Reviews The Ocean Precambrian

The Ocean


Robin Staps, The Ocean’s high-striving frontman must be one hell of an easy person to work with. It’s either that, or he is a dictator of epic proportions and has an ego the size of Mount Kilimanjaro. When our favorite music magazines are riddled with tales of inter band friction, even when talking about three douchebags who recently took the plunge from jamming in a garage to jamming in packed clubs, Robin Staps manages to conjure up a work where no less than twenty-six musicians were involved. The result of this cooperation is a deeply ambitious piece of work. There is an old Swedish saying that goes “Too many chefs, don’t make a good soup.” But that does not seem to be the case here.

There really is no other way of describing a musical piece consisting of two separate albums, chronicling the early days of Earth and successive geological eras, but to say that it is an exceptionally ambitious recording. It’s hard for me to say whether The Ocean have undergone a musical evolution since Precambrian is the first work I have heard from them but it’s enough to be impressed.

A lot has been said about their sound and comparisons to Neurosis and Isis have been made on more than one occasion, which is a daunting duo to be put alongside as they are both giants of the genre but the opening chords of the first song bring, to me at least, to mind a different colossus - Meshuggah. “Hadean - The Long March of the Yes-Man” has the kind of rhythmic rumble that makes me think of Chaosphere and the way it manages to sound repetitive but technical at the same time is a contrast that, strange as it may sound, works wonders.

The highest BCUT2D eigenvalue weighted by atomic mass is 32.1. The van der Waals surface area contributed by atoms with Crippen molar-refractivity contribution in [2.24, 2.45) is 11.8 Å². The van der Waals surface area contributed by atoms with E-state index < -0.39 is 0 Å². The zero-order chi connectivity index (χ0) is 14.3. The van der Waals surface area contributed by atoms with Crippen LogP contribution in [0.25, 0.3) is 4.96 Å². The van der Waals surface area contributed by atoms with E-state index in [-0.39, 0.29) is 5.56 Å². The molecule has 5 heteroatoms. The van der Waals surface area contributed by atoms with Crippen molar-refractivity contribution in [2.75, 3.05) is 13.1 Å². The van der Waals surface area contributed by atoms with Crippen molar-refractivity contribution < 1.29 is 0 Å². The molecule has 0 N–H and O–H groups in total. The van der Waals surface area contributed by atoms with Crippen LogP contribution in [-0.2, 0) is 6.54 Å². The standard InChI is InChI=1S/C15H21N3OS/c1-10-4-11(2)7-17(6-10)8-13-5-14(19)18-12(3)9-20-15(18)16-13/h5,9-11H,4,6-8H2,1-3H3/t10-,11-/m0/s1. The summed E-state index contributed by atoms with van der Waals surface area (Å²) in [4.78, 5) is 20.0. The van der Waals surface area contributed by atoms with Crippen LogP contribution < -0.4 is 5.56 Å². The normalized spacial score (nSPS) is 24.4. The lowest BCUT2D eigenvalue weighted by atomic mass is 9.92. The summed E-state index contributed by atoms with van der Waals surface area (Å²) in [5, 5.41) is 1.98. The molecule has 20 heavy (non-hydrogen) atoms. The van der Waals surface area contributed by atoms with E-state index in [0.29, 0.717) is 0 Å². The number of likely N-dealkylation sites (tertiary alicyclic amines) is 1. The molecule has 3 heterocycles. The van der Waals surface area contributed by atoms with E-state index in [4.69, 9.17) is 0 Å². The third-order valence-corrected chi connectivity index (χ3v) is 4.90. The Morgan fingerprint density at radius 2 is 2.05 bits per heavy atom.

The first recording consists of a twenty-two-minute mini-CD that favors technically astute and gut churning heaviness. Put simply, it’s a short sharp shock that is more sonic aggression in the shape of shorter and faster songs. That initial attack is a preparation for what is on offer later. The significantly longer Proterozoic demands more patience from the listener because the songs are slightly longer and more dynamic in their slow build up but just as rewarding. They offer more scope and a different type of emotional heaviness.

The calm moments are simply breathtaking and it’s the subtle use of electronics that just gives them the edge. They are the kind of moments that are custom made for listening to while staring out of a train window at a beautiful landscape. Make sure to listen to this album all the way through to enjoy the full scope of it.

8.5 / 10Mirza
KFAI - Undead
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8.5 / 10

8.5 / 10

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